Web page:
Monday, October 24, 2016

Arches And Orthotics

Picture from article Scientific Reports
I've often been asked by my patients about whether they need orthotics. The following article I read will explain some of the research behind orthotics on how they can affect your running rather than just my opinion.

Each time we land on our arches when we run, energy is stored in our arches. This is free energy that doesn't require anything to activate. The researchers wanted to measure wanted to find out specifically how much energy is lost if they restricted the arch with orthotics.
Orthotic that was used
The researchers made two types of custom orthotics. One completely blocked the arch from collapsing while the other allowed the arch to compress (or collapse) halfway. Only runners who did not use orthotics were recruited for their study. The runners ran on a force plate treadmill. The shoes had sensors inside which measured energy expenditure.

In order to have a baseline measurement, the runners ran in just the shoes (that were similar for all runners, pictured below) first followed by the same shoes at the same speed while testing the home made orthotics.

Picture from Scientific Reports

The runners tested the orthotics while walking as well as running.While walking, there was virtually no difference in energy expenditure. However, while running significant energy loss occurred.

In the orthotics that blocked all compression, researchers measured an energy cost of six percent (or less efficient by six percent) while the orthotics that allowed for 50 percent compression lost four percent.

Before you throw away your orthotics (if you're wearing them) the authors suggested don't throw them out yet as many runners get custom made insoles to prevent injury. They felt this is more important than saving energy without the orthotics. In fact the authors were very diplomatic and said that "We don't want to say orthotics are good or bad."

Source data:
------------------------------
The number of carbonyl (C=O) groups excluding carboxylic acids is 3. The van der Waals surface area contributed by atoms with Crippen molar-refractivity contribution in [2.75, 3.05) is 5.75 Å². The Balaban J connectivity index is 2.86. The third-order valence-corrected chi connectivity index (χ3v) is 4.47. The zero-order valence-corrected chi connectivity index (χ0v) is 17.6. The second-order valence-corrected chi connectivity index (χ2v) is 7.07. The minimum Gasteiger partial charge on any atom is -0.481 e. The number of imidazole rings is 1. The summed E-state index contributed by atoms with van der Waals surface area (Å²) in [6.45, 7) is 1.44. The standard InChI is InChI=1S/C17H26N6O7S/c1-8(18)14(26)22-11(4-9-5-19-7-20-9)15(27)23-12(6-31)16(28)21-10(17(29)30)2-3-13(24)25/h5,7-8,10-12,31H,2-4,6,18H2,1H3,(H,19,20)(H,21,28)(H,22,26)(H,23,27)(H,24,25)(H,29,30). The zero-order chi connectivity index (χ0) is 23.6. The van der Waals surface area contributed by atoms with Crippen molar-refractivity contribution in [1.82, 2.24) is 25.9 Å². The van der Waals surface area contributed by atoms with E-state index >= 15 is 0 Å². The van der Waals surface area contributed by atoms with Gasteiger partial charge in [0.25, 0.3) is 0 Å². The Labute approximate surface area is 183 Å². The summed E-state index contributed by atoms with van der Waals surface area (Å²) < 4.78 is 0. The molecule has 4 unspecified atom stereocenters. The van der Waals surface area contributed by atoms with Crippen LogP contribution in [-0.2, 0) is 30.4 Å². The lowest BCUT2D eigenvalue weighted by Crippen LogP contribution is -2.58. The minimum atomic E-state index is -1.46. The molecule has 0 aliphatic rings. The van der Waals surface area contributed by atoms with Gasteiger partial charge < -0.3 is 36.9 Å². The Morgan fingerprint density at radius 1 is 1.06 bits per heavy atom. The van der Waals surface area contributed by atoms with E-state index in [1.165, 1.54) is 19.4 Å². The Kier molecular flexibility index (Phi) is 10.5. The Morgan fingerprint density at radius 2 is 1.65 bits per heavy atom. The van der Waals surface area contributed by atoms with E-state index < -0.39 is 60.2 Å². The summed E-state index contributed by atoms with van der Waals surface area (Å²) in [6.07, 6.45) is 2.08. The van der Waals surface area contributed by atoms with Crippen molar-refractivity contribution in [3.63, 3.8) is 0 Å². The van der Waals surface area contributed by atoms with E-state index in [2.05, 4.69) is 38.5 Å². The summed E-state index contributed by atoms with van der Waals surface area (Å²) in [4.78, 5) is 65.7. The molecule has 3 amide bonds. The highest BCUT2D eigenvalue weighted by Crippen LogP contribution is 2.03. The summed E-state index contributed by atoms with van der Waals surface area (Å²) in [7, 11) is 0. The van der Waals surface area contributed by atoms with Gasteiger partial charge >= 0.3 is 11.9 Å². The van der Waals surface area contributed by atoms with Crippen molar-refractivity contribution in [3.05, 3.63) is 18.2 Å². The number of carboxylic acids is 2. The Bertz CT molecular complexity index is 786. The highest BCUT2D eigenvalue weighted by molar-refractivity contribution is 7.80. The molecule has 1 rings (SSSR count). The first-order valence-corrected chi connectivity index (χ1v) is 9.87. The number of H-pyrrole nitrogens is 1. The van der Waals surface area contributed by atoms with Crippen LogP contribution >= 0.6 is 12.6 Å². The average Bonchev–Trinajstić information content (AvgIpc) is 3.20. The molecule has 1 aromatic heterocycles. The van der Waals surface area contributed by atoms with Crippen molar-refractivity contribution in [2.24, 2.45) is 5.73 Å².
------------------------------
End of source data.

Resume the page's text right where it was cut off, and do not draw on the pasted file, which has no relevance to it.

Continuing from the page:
Likewise, if you are considering wearing orthotics (but may not need them), then maybe you shouldn't especially if you wanna run faster.

Reference

Stearne SM, McDonald KA et al (2016). The Foot's Arch And The Energetics Of Human Locomotion. Scientic Reports 6, Article number: 19403. DOI: 10.1038/srep1940.

Thursday, October 13, 2016

2 Pairs Of Under Armour Running Shoes

UA Charged Bandit 2 (L) and UA Speedform Slingshot (R)
My patient Marie came to our clinic last week to see me on how she was going with her training for the New York City marathon she was going to participate.

She had also brought along a few pairs of her running shoes to show me and we talked about running shoes for her race. The pair she'd chosen seemed rather heavy and clunky so I suggested the pair she was wearing then looked more suitable. She said that the UA Speedform Slingot she was wearing was more suitable for 5 km and below runs. She seemed a little hesitant about wearing them for the marathon as she thought she'll require more cushioning for the race.

She took them off and showed me and I actually tried them on and said that these are the kind of shoes I'd run with usually. I explained  why and then suggested she try them for a longer run. She then said she would try and get me a pair as she was sponsored by Under Armour.

So today Marie and Wilfred Mong, Brand Communications Manager from Under Armour came to our clinic and passed me 2 pairs of Under Armour shoes to try. The same pair Marie is now going to use for her New York City marathon the Speedform Slingshot and the Charged Bandit 2.

A big thank you to Marie and Wilfred.

Here's a closer look

Sunday, October 9, 2016

Can Exercise Be Good For Your Back Pain?


I never really had low back pain before, not before my accident anyway. It's a different story after my accident, although thankfully it's more of an ache occasionally than back pain now actually.